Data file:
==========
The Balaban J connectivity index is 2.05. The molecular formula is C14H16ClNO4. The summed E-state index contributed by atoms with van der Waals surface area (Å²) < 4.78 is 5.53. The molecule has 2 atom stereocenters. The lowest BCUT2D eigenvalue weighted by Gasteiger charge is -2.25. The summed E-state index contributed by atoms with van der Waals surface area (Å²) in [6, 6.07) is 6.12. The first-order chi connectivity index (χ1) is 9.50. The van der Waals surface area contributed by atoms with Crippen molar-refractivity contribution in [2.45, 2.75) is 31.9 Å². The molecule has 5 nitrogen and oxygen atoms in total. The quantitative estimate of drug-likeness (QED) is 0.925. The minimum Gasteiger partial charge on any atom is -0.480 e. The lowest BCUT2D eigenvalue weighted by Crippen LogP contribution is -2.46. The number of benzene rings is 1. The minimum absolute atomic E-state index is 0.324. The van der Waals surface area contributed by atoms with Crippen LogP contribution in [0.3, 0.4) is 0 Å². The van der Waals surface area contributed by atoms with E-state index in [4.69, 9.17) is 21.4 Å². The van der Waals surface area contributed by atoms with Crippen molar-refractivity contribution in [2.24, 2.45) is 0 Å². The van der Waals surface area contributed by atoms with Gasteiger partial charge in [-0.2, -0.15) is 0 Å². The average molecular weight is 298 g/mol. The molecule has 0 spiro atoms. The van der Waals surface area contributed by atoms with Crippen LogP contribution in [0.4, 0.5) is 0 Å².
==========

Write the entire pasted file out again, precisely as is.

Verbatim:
The Balaban J connectivity index is 2.05. The molecular formula is C14H16ClNO4. The summed E-state index contributed by atoms with van der Waals surface area (Å²) < 4.78 is 5.53. The molecule has 2 atom stereocenters. The lowest BCUT2D eigenvalue weighted by Gasteiger charge is -2.25. The summed E-state index contributed by atoms with van der Waals surface area (Å²) in [6, 6.07) is 6.12. The first-order chi connectivity index (χ1) is 9.50. The van der Waals surface area contributed by atoms with Crippen molar-refractivity contribution in [2.45, 2.75) is 31.9 Å². The molecule has 5 nitrogen and oxygen atoms in total. The quantitative estimate of drug-likeness (QED) is 0.925. The minimum Gasteiger partial charge on any atom is -0.480 e. The lowest BCUT2D eigenvalue weighted by Crippen LogP contribution is -2.46. The number of benzene rings is 1. The minimum absolute atomic E-state index is 0.324. The van der Waals surface area contributed by atoms with Crippen LogP contribution in [0.3, 0.4) is 0 Å². The van der Waals surface area contributed by atoms with E-state index in [4.69, 9.17) is 21.4 Å². The van der Waals surface area contributed by atoms with Crippen molar-refractivity contribution in [2.24, 2.45) is 0 Å². The van der Waals surface area contributed by atoms with Gasteiger partial charge in [-0.2, -0.15) is 0 Å². The average molecular weight is 298 g/mol. The molecule has 0 spiro atoms. The van der Waals surface area contributed by atoms with Crippen LogP contribution in [0.4, 0.5) is 0 Å².